During the night of the 22d July the tempest suddenly ceased. A strong breeze from the north-east dispelled the last mists upon the horizon. The barometer rose a few degrees, and the weather appeared likely to favour Hobson’s expedition.

He was to be accompanied by Mrs Barnett and Sergeant Long, and expected to be absent a day or two. The little party took some salt meat, biscuits, and a few flasks of rum with them, and there was nothing in their excursion to surprise the rest of the colonists. The days were just then very long, the sun only disappearing below the horizon for a few hours.

There were no wild animals to be feared now. The bears seemed to have fled by instinct from the peninsula whilst it was still connected with the mainland, but to neglect no precaution each of the three explorers was provided with a gun. The Lieutenant and his subordinate also carried hatchets and ice-chisels, which a traveller in the Polar regions should never be without.

During the absence of the Lieutenant and the Sergeant, the command of the fort fell to Corporal Joliffe, or rather to his little wife, and Hobson knew that he could trust her. Thomas Black could not be depended on; he would not even join the exploring party; he promised, however, to watch the northern latitudes very carefully, and to note any change which should take place in the sea or the position of the cape during the absence of the Lieutenant.

Mrs Barnett had endeavoured to reason with the unfortunate astronomer, but he would listen to nothing. He felt that Nature had deceived him, and that he could never forgive her.

After many a hearty farewell, the Lieutenant and his two companions left the fort by the postern gate, and, turning to the west, followed the lengthened curve of the coast between Capes Bathurst and Esquimaux.

It was eight o’clock in the morning; the oblique rays of the sun struck upon the beach, and touched it with many a brilliant tint, the angry billows of the sea were sinking to rest, and the birds, ptarmigans, guillemots, puffins, and petrels, driven away by the storm, were returning by thousands. Troops of ducks were hastening back to Lake Barnett, flying close, although they knew it not, to Mrs Joliffe’s saucepan. Polar hares, martens, musk rats, and ermines rose before the travellers and fled at their approach, but not with any great appearance of haste or terror. The animals evidently felt drawn towards their old enemies by a common danger.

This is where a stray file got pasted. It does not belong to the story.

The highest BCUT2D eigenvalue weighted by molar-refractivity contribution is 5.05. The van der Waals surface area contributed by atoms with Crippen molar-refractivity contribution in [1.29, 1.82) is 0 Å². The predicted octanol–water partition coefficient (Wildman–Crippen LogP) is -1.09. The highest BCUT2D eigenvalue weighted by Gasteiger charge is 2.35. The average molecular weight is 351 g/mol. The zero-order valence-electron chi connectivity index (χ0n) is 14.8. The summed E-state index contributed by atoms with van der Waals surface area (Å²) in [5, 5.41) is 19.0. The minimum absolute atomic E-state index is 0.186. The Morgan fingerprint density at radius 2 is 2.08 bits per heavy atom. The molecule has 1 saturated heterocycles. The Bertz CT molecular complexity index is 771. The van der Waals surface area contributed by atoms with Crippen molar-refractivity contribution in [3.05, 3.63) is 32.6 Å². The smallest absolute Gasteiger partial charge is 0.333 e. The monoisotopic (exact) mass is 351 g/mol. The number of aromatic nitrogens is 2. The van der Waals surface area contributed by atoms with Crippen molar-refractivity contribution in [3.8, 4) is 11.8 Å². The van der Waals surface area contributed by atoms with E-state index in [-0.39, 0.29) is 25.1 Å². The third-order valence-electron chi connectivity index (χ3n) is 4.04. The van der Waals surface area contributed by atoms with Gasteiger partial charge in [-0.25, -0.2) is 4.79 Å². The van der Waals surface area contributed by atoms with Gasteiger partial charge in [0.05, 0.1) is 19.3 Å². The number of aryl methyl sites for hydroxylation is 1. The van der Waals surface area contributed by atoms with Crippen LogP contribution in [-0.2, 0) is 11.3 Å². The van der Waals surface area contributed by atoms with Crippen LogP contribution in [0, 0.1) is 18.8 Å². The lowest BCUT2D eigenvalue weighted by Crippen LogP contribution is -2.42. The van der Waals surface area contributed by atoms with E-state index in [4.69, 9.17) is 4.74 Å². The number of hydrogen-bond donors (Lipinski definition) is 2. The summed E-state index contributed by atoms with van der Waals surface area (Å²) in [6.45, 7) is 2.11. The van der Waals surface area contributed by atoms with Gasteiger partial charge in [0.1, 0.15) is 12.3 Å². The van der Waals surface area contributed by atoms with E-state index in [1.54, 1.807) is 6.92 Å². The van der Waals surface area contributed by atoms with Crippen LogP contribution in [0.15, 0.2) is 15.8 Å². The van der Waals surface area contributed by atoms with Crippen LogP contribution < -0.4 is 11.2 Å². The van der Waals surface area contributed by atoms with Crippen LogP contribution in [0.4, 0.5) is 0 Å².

“They know well enough that they are hemmed in by the sea and cannot quit the island,” observed Hobson.

“They are all in the habit of seeking warmer climates in the south in the winter, are they not?” inquired Mrs Barnett.

“Yes, madam, but unless they are presently able to cross the ice-field, they will have to remain prisoners like ourselves, and I am afraid the greater number will die of cold or hunger.

“I hope they will be good enough to supply us with food for a long time,” observed the Sergeant,” and I think it is very fortunate that they had not the sense to run away before the rupture of the isthmus.”

“The birds will, however, leave us?” added Mrs Barnett.

“Oh yes, madam, everything with wings will go, they can traverse long distances without fatigue, and, more fortunate than ourselves, they will regain terra firma.”

“Could we not use them as messengers?” asked Mrs Barnett.

“A good idea, madam, a capital idea,” said Hobson. “We might easily catch some hundreds of these birds, and tie a paper round their necks with our exact situation written upon it. John Ross in 1848 tried similar means to acquaint the survivors of the Franklin expedition with the presence of his ships, the Enterprise and the Investigator in the Polar seas. He caught some hundreds of white foxes in traps, rivetted a copper collar round the neck of each with all the necessary information engraved upon it, and then set them free in every direction.”

“Perhaps some of the messengers may have fallen into the hands of the shipwrecked wanderers.”

“Perhaps so,” replied Hobson; “I know that an old fox was taken by Captain Hatteras during his voyage of discovery, wearing a collar half worn away and hidden beneath his thick white fur.

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The Fur Country Part 02 Page 09

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Jules Verne

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